Europe’s New Foreign Policy: Life Is Tough

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Screenshot from video of Thursday's incident with German Chancellor Merkel and 14-year-old Palestinian refugee Reem.Credit: YouTube

“In refugee camps in Lebanon there are thousands upon thousands [of people], and if we say ‘all of you can come,’ all of them will come from there, and they will come from Africa too, and we won’t be able to deal with it,” German Chancellor Angela Merkel told a 14-year-old Palestinian refugee who had moved to Germany from Lebanon and who asked Merkel why she was facing deportation after four years in the country. “Sometimes politics is tough,” Merkel explained before the girl, Reem Sahwil, burst into tears. A video of the encounter, which continues with the German chancellor stepping off the stage and comforting the crying girl, has gone viral and many viewers around the world have taken Merkel, “the ice queen,” to task for not flinching after the girl started crying.

Following the media storm, the German government announced that Sahwil will get legal status in the country, but it was actually Merkel’s initial reaction, which other than a comforting pat, didn’t offer the 14-year-old refugee girl anything, more frankly reflects current European foreign policy. Five years ago, when bureaucrats in Brussels invited foreign journalists for a tour of European institutions, one of the things that they boasted about was European foreign aid. Naturally, the continued economic crisis has eaten into the scope of European assistance to its neighbors to the east and south. But it appears that more than the financial issue, the European Union under German leadership has in practice given up on its aspirations to repair the world, and the only answer that it has for others’ problems is that “life is tough.”

Such a policy is also reflected in the Greek economic crisis. Even the International Monetary Fund, which has been promoting an aggressive capitalist economic ideology around the world for dozens of years already, stated that extracting Greece from the economic hole in which it has sunk will require that it been given debt relief. But the response by Merkel, and other EU heads of government to Greece’s plight is simple: Life is tough and the debt to German banks has to be paid in full. The fact that the Greeks themselves have voted twice against the austerity that has been forced upon them from Europe, once in January in the election of a left-wing government headed by the Syriza party and then again directly in this month’s referendum, is also not important: The Germans aren’t flinching in the face of girls’ tears or of democratic decisions by other countries.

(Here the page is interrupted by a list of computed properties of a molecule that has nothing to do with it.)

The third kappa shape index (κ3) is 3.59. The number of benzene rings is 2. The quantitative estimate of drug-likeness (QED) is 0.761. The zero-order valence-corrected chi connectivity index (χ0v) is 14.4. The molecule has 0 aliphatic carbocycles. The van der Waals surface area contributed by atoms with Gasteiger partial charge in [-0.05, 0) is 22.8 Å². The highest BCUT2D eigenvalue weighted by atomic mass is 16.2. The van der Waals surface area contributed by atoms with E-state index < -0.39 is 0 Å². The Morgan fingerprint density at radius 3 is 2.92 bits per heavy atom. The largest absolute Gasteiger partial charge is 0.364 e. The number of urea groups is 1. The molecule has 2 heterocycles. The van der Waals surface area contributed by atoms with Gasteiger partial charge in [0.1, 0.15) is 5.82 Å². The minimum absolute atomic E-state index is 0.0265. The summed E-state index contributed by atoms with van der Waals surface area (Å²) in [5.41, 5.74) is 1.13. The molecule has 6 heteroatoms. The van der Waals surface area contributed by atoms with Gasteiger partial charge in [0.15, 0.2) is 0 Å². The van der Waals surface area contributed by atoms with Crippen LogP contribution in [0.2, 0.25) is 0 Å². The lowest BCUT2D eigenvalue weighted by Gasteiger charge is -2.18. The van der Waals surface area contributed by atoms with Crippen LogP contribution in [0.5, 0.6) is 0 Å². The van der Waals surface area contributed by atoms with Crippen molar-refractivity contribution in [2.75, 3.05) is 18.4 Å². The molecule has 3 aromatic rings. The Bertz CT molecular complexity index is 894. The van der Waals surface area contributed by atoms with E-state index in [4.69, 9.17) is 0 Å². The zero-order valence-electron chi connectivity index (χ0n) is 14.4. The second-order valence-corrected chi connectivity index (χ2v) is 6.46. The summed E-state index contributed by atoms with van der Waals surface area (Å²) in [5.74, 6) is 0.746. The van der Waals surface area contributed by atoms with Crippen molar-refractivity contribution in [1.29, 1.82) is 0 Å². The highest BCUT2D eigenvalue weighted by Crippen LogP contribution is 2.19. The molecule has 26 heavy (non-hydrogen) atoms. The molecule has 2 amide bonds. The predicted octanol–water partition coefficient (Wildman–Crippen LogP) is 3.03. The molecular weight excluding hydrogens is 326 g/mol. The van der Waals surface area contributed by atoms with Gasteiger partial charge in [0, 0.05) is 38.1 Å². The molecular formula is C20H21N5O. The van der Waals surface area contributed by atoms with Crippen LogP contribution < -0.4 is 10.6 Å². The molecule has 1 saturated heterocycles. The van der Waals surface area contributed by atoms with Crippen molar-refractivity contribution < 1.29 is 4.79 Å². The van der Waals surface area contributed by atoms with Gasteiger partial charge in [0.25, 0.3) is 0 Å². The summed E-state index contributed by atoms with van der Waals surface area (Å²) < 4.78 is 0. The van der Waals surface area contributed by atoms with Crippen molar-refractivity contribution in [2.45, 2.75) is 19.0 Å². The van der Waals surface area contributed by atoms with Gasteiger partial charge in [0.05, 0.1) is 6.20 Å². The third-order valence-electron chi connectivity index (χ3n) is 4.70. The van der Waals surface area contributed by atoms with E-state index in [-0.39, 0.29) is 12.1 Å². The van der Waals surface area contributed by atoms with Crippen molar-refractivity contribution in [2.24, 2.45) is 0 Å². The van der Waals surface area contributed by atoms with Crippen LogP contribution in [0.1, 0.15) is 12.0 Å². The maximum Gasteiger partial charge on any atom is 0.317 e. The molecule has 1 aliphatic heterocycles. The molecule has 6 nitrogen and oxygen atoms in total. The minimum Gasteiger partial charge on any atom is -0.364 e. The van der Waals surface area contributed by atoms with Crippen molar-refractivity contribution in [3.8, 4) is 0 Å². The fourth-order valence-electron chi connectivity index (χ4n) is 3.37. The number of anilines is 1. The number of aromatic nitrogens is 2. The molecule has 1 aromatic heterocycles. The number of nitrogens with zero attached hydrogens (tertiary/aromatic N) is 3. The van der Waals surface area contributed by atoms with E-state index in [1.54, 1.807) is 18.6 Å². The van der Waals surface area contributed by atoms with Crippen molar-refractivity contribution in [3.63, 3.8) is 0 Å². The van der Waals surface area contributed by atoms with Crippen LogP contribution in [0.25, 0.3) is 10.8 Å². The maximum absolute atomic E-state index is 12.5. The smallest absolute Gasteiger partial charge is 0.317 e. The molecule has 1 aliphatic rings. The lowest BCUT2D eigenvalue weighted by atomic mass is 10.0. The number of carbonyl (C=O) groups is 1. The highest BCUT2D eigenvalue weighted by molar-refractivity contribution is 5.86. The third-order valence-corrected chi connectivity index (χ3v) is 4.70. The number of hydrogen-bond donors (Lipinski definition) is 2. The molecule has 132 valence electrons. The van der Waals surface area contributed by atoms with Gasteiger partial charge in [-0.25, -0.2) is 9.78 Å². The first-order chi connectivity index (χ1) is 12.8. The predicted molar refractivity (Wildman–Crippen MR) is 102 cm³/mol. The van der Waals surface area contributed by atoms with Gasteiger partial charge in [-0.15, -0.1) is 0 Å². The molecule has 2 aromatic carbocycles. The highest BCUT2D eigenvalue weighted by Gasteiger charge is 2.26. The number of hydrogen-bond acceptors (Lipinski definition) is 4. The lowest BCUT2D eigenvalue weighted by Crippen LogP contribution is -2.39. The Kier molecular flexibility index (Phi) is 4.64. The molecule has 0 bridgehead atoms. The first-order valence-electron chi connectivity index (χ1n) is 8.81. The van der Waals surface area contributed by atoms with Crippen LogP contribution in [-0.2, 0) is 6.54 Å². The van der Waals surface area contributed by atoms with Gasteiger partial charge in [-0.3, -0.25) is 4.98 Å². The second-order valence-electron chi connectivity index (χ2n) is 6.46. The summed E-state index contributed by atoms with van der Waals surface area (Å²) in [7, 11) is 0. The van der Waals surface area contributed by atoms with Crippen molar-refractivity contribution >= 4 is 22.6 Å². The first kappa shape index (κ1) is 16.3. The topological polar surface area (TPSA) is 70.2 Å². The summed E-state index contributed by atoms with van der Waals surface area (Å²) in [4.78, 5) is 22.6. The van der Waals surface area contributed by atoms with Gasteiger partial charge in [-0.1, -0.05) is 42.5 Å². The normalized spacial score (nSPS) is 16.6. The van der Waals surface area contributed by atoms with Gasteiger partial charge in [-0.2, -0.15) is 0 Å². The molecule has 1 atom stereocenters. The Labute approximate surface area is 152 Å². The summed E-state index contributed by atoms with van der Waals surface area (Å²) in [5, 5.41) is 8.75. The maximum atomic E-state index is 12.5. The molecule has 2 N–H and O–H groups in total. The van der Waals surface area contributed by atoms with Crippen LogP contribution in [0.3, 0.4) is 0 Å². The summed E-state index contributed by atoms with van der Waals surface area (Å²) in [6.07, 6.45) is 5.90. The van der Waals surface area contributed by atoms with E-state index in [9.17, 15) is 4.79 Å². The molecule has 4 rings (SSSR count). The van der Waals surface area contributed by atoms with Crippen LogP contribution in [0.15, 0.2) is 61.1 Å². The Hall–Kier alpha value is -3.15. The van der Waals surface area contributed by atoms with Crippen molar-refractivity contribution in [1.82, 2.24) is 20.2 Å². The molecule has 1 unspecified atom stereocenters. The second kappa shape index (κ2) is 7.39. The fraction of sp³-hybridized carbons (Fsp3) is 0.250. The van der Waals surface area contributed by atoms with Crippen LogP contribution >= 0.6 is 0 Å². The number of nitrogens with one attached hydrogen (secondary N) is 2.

This policy is most prominent when it comes to how Europe has been dealing with the millions who are seeking to flee oppressive regimes and relentless civil war to the south and the east.  Like the pat on the back of the crying girl, who then gets legal status, the Europeans are trying to save those refugees who are drowning in the Mediterranean; no one wants to see bodies floating on the water. But they are devoting most of their efforts to attempts to prevent the refugees from setting out for Europe.

Among the approaches approved by the EU in what officials in Brussels have called the fight against human smuggling rings what stands out is the plan to send commando forces to destroy fishing boats so that the refugees cannot embark on their journey. In the process, the EU is relegating them to remaining in the midst of the civil war in Libya or to look for new and more dangerous ways to cross the sea. According to British media reports, the Europeans have even opened negotiations with the regime in the East African country of Eritrea over a tightening of its border controls so that citizens of one of the most oppressive regimes in the world will be barred their only chance for a better life.

There are those who will say that sometimes politics is indeed tough and that it’s better that European leaders forgo their pretentions to repair the world and admit that their first priority is the interests of their citizens alone. But this approach also carries a price. In Athens, the repeated humiliation of the left-wing Syriza party, which tried to restore self-respect and hope to the Greeks, is expected to bring about an additional strengthening of the neo-Nazi Golden Dawn party. The neo-Nazis are expected to the biggest beneficiary in elections that the political chaos in the country has been leading to and which escalated after the rescue plan with the EU.

The Europeans are also expected to pay a price closer to home for the tough stance with respect to those desperate Africans and Middle Easterners. First of all, the Islamic State—also known as ISIS or ISIL—has proven more than once that it is capable of inflicting its pain even in the heart of classic Europe. It would be nave to think that the residents of the Middle East and North Africa can simply be allowed to solve their problems by themselves without Europeans being hit by the shrapnel in the form of young Europeans who derive inspiration from the horrors committed by radical Islam.

But more than the danger from terrorism, it is disturbing to think what could happen when the political center in Europe gives up on its high-minded ideology and acknowledges that it is only interested in the original residents of the continent. Why should voters in Berlin or Amsterdam vote for a watered-down version rather than casting their votes for the real thing—the populist extreme right-wing parties that are already gaining support the likes of which the continent hasn’t seen for twenty years?

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